Posted in Philosophy


What is the greatest good in life? A school of thought called Epicureanism, founded by Epicurus of ancient Greece, believed that the greatest good is pleasure. Epicurus and his followers believed that life is about achieving the greatest amount of pleasure possible. However, this has been mistranslated throughout time and people misused its name to promote the seeking of physical pleasures such as sex, decadence and partying (which is essentially hedonism). What Epicurus meant by “pleasure” was the combination of two states: a state of tranquillity and a state of no fear or bodily pain. A combination of the two states (ataraxia and aponia) constitute happiness in its highest form. Contrary to what the layperson thinks of Epicureanism, he taught people to live modestly and moderately, avoiding the suffering caused by overindulging. Ergo, an Epicurean life is not that filled with pleasures of the body, but with pleasures of the mind. To quote Epicurus: “with whom a person eats is of greater importance than what is eaten”.

To attain this simple life, Epicurus came up with the tetrapharmakos, or “four-part cure” – a guide to how to live the happiest life possible. It states:

Don’t fear god,
Don’t worry about death;
What is good is easy to get, and
What is terrible is easy to endure.

Epicureanism also promotes gaining knowledge of the workings of the world and the limits of one’s desires. For example, knowing more about the world will reduce your fear of gods and your worries about dying. Perhaps the act of discovering new things and quenching your curiosity brings about simple pleasures of the mind for you. Essentially, every action and way of life in Epicureanism is driven by the principle of minimising pain and maximising happiness.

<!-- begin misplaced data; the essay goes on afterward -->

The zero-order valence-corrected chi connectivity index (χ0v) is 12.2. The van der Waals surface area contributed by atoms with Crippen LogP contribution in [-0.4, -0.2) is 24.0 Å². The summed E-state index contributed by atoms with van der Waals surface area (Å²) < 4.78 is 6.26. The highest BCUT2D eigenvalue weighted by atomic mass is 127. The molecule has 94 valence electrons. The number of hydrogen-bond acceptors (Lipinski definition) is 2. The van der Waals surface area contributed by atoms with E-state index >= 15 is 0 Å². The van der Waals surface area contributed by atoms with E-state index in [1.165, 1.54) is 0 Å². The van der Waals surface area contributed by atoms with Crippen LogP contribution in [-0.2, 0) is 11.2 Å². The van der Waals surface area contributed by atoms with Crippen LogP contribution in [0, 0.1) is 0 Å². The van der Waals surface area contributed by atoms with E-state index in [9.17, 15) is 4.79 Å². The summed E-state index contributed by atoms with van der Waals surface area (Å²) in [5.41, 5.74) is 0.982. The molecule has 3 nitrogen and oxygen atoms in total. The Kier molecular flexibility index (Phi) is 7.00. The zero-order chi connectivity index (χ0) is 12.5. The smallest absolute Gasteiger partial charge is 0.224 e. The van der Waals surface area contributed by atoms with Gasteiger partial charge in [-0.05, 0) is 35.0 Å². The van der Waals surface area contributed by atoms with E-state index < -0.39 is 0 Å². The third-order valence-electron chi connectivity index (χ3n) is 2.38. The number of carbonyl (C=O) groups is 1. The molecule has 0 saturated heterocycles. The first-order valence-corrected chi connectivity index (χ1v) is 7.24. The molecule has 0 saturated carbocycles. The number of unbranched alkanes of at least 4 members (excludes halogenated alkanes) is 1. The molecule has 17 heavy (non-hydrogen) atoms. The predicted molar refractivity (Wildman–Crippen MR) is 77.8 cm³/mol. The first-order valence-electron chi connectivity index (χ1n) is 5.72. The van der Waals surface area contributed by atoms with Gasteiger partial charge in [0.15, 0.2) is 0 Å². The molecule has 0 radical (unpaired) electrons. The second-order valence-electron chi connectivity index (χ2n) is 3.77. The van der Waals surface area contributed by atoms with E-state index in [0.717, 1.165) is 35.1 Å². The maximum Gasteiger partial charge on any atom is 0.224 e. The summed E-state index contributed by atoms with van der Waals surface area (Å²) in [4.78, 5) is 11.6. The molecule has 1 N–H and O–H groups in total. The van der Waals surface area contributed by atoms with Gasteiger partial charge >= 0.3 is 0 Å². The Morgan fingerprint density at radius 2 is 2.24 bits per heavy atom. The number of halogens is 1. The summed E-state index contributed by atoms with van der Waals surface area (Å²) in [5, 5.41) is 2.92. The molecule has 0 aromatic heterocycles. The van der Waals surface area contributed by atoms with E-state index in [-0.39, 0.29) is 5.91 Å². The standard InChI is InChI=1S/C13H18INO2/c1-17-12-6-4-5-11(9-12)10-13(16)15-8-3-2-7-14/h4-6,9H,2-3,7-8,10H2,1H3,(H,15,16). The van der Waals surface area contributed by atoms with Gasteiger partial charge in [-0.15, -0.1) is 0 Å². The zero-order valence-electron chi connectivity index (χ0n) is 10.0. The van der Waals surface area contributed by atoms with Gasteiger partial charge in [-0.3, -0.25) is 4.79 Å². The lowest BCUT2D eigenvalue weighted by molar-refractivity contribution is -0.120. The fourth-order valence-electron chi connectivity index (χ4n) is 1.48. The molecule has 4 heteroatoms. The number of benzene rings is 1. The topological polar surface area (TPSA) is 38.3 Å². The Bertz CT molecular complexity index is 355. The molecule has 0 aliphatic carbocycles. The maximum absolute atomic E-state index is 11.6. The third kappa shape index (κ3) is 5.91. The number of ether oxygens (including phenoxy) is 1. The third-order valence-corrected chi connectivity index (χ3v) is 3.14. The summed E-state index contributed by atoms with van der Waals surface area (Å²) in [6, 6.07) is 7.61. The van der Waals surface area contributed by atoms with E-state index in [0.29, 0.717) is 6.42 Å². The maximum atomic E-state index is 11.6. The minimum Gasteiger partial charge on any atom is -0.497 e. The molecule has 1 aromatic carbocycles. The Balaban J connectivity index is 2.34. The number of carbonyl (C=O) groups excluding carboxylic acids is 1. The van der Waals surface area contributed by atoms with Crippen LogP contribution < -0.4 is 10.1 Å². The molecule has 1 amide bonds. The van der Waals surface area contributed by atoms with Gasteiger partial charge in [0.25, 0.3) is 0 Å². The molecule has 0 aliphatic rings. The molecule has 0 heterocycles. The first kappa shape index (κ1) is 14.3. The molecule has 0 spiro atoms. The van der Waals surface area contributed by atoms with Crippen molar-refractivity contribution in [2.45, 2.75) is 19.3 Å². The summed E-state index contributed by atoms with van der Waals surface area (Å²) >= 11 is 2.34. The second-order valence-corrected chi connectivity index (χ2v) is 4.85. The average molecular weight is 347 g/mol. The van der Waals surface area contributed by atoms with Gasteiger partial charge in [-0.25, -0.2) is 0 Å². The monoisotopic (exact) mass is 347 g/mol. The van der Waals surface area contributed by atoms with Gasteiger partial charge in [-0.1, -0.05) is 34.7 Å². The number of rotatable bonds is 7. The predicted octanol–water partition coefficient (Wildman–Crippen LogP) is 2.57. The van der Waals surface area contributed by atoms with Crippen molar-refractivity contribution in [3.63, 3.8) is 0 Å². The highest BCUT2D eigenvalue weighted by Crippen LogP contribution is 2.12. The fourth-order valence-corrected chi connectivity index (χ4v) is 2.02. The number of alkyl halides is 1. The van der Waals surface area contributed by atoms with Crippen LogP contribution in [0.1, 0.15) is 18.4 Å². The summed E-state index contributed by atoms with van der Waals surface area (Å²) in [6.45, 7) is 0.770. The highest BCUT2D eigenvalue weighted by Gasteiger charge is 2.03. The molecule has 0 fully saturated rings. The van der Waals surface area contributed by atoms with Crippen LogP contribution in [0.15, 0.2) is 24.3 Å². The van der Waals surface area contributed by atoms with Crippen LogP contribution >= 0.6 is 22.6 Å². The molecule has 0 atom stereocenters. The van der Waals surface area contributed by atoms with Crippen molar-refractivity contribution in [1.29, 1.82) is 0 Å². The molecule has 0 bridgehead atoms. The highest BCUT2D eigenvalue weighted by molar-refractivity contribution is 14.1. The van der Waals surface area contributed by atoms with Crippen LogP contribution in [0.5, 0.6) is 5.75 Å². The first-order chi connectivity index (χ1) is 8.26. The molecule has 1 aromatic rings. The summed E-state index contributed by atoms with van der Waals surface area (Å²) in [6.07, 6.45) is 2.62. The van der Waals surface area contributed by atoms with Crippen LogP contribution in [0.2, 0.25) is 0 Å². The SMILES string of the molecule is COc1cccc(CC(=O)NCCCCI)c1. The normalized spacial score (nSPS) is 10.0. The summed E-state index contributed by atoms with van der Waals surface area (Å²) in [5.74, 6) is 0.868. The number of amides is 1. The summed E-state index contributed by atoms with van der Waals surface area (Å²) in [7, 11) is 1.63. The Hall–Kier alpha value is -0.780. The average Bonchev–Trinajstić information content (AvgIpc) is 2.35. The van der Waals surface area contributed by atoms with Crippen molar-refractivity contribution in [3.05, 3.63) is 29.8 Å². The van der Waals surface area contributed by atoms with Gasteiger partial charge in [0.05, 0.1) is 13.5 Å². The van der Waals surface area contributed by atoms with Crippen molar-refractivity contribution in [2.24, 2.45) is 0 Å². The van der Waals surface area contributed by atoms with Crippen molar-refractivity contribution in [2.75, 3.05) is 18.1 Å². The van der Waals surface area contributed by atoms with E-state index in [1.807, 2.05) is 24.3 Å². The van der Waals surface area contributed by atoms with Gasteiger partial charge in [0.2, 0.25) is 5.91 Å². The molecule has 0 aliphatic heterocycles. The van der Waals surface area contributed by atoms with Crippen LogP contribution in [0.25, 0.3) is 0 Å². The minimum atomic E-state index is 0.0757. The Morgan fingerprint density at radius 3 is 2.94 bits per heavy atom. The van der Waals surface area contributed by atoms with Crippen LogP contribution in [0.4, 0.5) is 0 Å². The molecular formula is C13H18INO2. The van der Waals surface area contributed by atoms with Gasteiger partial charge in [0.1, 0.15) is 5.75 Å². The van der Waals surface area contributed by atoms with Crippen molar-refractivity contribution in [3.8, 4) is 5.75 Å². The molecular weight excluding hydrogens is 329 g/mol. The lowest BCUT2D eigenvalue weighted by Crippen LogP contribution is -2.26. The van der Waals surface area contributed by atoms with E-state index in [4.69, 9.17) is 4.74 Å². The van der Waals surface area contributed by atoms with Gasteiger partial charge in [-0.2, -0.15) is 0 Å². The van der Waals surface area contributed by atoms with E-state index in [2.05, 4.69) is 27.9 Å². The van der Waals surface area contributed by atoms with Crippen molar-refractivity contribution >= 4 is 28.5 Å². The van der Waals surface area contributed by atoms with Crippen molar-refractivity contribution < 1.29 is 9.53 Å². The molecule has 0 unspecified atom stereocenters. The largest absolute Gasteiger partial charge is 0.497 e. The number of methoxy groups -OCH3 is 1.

However, the flip side to this is that if something does not result in happiness, it is deemed counter-productive  For example, it advises against culture and politics as it can potentially create pain and unhappiness (although it is more complicated than such a sweeping statement). Even the morality and ethics of the thought is questionable, as it says that altruism and good morality is essentially driven by how it can benefit you. Epicurus believed that people should abide by the law and act morally as it will lead to less guilt and shame, and being nice to another person will make them trust you more and minimise pain. Ultimately, it is based on a social contract driven by mutual agreement rather than trust and goodwill. Although this may be effective and results in a “model citizen”, the motives may be deemed impure.

Even though it is a rather extreme example of how to live life, the thought of living for the sake of happiness is a nice one to go by.
If it does not harm you or others, then do whatever the hell makes you happy.

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